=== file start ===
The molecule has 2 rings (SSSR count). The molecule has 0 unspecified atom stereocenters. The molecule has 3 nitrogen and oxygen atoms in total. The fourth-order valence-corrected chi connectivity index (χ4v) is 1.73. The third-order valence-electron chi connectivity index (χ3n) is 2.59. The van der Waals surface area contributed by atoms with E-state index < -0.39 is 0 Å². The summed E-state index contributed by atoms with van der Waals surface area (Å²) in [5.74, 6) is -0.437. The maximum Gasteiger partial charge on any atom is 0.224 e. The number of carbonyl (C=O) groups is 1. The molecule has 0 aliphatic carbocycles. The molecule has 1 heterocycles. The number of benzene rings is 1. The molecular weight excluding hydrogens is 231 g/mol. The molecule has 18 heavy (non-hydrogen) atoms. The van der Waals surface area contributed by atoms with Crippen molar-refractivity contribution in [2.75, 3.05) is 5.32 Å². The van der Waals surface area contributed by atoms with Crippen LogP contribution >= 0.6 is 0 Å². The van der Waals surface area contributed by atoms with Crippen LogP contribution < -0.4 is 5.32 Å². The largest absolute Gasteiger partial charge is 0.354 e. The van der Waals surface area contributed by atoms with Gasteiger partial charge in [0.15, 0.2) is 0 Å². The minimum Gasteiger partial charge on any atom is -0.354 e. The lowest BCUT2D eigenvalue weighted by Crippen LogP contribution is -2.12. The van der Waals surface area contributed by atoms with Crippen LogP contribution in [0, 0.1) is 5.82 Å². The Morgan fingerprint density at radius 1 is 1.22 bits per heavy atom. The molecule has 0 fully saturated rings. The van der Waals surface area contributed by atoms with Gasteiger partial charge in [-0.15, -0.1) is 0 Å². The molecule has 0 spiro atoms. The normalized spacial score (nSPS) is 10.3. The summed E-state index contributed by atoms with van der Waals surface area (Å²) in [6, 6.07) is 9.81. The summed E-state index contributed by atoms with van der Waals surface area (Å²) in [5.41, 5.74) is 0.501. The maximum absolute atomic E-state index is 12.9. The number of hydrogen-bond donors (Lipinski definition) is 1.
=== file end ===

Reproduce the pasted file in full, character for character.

The molecule has 2 rings (SSSR count). The molecule has 0 unspecified atom stereocenters. The molecule has 3 nitrogen and oxygen atoms in total. The fourth-order valence-corrected chi connectivity index (χ4v) is 1.73. The third-order valence-electron chi connectivity index (χ3n) is 2.59. The van der Waals surface area contributed by atoms with E-state index < -0.39 is 0 Å². The summed E-state index contributed by atoms with van der Waals surface area (Å²) in [5.74, 6) is -0.437. The maximum Gasteiger partial charge on any atom is 0.224 e. The number of carbonyl (C=O) groups is 1. The molecule has 0 aliphatic carbocycles. The molecule has 1 heterocycles. The number of benzene rings is 1. The molecular weight excluding hydrogens is 231 g/mol. The molecule has 18 heavy (non-hydrogen) atoms. The van der Waals surface area contributed by atoms with Crippen molar-refractivity contribution in [2.75, 3.05) is 5.32 Å². The van der Waals surface area contributed by atoms with Crippen LogP contribution >= 0.6 is 0 Å². The van der Waals surface area contributed by atoms with Crippen LogP contribution < -0.4 is 5.32 Å². The largest absolute Gasteiger partial charge is 0.354 e. The van der Waals surface area contributed by atoms with Gasteiger partial charge in [0.15, 0.2) is 0 Å². The minimum Gasteiger partial charge on any atom is -0.354 e. The lowest BCUT2D eigenvalue weighted by Crippen LogP contribution is -2.12. The van der Waals surface area contributed by atoms with Crippen LogP contribution in [0, 0.1) is 5.82 Å². The Morgan fingerprint density at radius 1 is 1.22 bits per heavy atom. The molecule has 0 fully saturated rings. The van der Waals surface area contributed by atoms with Gasteiger partial charge in [-0.15, -0.1) is 0 Å². The molecule has 0 spiro atoms. The normalized spacial score (nSPS) is 10.3. The summed E-state index contributed by atoms with van der Waals surface area (Å²) in [6, 6.07) is 9.81. The summed E-state index contributed by atoms with van der Waals surface area (Å²) in [5.41, 5.74) is 0.501. The maximum absolute atomic E-state index is 12.9. The number of hydrogen-bond donors (Lipinski definition) is 1.